Bressers, Rosenbaum, and their contributors analyze what, until recently, has been among the least examined issues implicit in the growing global discourse about sustainable development: the creation of institutions and processes for effective governance of sustainability policies. The creation and endurance of governance institutions capable of implementing sustainability policies is, in fact, fundamental for any viable conception of sustainable development. The analyses focus not only on how societies can organize, but on how they do organize to overcome such daunting obstacles in the Netherlands, the Northwest United States, Costa Rica, Madagascar, Senegal, and the European Union.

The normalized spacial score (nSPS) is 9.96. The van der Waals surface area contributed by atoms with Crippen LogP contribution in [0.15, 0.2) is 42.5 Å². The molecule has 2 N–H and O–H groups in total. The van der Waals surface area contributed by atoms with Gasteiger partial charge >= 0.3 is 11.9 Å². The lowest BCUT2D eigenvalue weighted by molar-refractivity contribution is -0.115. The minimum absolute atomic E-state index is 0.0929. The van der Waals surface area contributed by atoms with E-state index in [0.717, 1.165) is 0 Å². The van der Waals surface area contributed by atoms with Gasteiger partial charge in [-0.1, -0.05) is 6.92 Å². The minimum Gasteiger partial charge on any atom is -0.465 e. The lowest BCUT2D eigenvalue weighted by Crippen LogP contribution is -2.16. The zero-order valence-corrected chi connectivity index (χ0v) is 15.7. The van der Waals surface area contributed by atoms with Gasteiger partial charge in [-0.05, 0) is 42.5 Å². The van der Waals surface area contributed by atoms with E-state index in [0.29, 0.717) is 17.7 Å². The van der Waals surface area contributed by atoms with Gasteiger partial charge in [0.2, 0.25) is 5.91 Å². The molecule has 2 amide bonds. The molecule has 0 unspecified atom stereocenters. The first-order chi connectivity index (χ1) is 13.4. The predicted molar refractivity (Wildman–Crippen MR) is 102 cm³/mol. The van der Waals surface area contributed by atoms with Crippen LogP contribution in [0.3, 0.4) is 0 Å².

The writers focus particularly upon the special problem embedded in the sustainability paradigm, that of organizing governance across scales-that is to say, across and between geographic, political, ecological, or other social levels in a sustainable regime. In recent years the scale problem has emerged as a major and enlarging concern, as international efforts proliferate to implement various sorts of sustainability policies. The analyses focus not only on how societies can organize, but on how they do organize to overcome such daunting obstacles. The analyses place considerable emphasis upon the history and lessons to be learned from ongoing efforts to achieve such governance in several diverse international settings including the Netherlands, the Northwest United States, Costa Rica, Madagascar, Senegal, and the European Union.
Number of pages: 344
Weight: 680 g
Dimensions: 235 x 159 x 25 mm
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